The Spanish government said public buildings in Spain will be cooled to at least 27C (81F) in the summer, and heated to no more than 19C (66F) in the winter as part of an energy-saving plan. this week.
The prospect of office workers, shoppers and commuters perspiring during scorching summer days – as it did in July when a record heat wave swept the continent – may not be a comforting thought. But Spain is the latest European country to conclude that restrictions are necessary, in part to boost energy efficiency but also to reduce the country’s consumption of Russian gas, as called for by the European Union.
“In the context in which the 27 members of the European Union have agreed to voluntarily reduce their gas consumption, the government is seeking to minimize the economic and social impact of a possible reduction in Russian gas supplies,” the government said in a press statement.
The measure also requires that storefronts be extinguished by 10pm, and that their doors remain closed. The guidelines apply to commercial spaces such as offices, shops, cinemas, malls, cultural venues, and public transportation systems and centers such as airports and stations.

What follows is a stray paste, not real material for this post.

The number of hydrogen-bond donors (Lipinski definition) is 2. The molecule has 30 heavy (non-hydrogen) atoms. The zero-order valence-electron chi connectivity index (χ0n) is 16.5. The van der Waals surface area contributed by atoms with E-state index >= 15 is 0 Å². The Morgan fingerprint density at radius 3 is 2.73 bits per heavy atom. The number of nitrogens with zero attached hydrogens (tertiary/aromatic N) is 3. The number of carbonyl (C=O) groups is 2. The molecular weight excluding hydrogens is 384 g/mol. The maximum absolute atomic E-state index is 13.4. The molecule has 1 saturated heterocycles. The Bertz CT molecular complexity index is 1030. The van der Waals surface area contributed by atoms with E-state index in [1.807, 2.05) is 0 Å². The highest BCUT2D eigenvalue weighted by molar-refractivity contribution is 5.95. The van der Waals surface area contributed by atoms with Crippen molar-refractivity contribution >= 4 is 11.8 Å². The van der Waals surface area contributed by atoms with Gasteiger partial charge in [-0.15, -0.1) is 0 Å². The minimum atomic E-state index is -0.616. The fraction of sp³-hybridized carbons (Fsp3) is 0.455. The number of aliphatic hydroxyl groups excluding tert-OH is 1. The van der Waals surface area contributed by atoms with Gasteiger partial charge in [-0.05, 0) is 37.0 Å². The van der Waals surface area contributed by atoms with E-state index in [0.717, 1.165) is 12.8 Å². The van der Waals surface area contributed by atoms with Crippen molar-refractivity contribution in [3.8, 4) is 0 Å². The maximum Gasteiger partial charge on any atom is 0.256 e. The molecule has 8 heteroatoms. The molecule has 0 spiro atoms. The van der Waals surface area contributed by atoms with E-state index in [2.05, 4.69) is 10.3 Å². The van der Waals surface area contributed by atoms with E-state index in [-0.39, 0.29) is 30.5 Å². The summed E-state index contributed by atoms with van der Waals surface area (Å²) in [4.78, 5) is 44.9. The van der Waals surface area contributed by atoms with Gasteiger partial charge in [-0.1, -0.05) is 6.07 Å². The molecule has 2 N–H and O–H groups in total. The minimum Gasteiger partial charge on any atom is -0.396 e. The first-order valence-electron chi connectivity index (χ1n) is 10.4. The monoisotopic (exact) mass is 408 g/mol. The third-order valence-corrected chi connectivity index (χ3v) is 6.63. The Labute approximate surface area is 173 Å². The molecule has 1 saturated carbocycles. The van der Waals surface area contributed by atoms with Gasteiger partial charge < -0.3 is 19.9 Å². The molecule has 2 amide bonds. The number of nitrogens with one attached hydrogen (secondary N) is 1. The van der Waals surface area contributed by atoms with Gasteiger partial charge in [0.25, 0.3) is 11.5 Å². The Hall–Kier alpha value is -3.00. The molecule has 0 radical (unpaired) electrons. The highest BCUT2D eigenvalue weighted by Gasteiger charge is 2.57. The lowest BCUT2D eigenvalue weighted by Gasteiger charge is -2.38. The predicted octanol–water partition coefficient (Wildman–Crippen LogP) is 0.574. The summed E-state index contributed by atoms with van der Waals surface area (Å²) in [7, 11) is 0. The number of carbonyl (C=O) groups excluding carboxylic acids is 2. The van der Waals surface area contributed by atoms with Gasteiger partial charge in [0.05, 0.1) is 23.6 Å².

The government said the changes could reduce demand for gas and oil by five percent in the short term.
Not all government leaders agreed with the guidelines. Isabel Diaz Ayuso, regional leader of Madrid, Posted on Twitter on Monday Madrid would not comply.
“This leads to insecurity and scares tourism and consumption,” she added.
Many European countries have long been opposed to air conditioning, tending to consider them unfriendly and unnecessary. It is rarely found in homes, but is more common in public places.
However, each successive heat wave creates more demand for air conditioning, and experts have predicted that demand will only grow, in part as a result of climate change. In 2018, the International Energy Agency projected that global demand would more than triple by 2050.
Spain is not alone in its new restrictions. Greece also limits air conditioning to 27°C (81°F), while separately supporting the replacement of old, ineffective air conditioning units. Italy restricted cooling to 25 °C (77 °F) and heating to 19 °C (66 °F) in an attempt called the “thermostat operation”. Some German cities offer financial incentives to reduce gas use while other street lamps dim.
Spain’s new restrictions will remain in place until November 1, 2023, according to the government.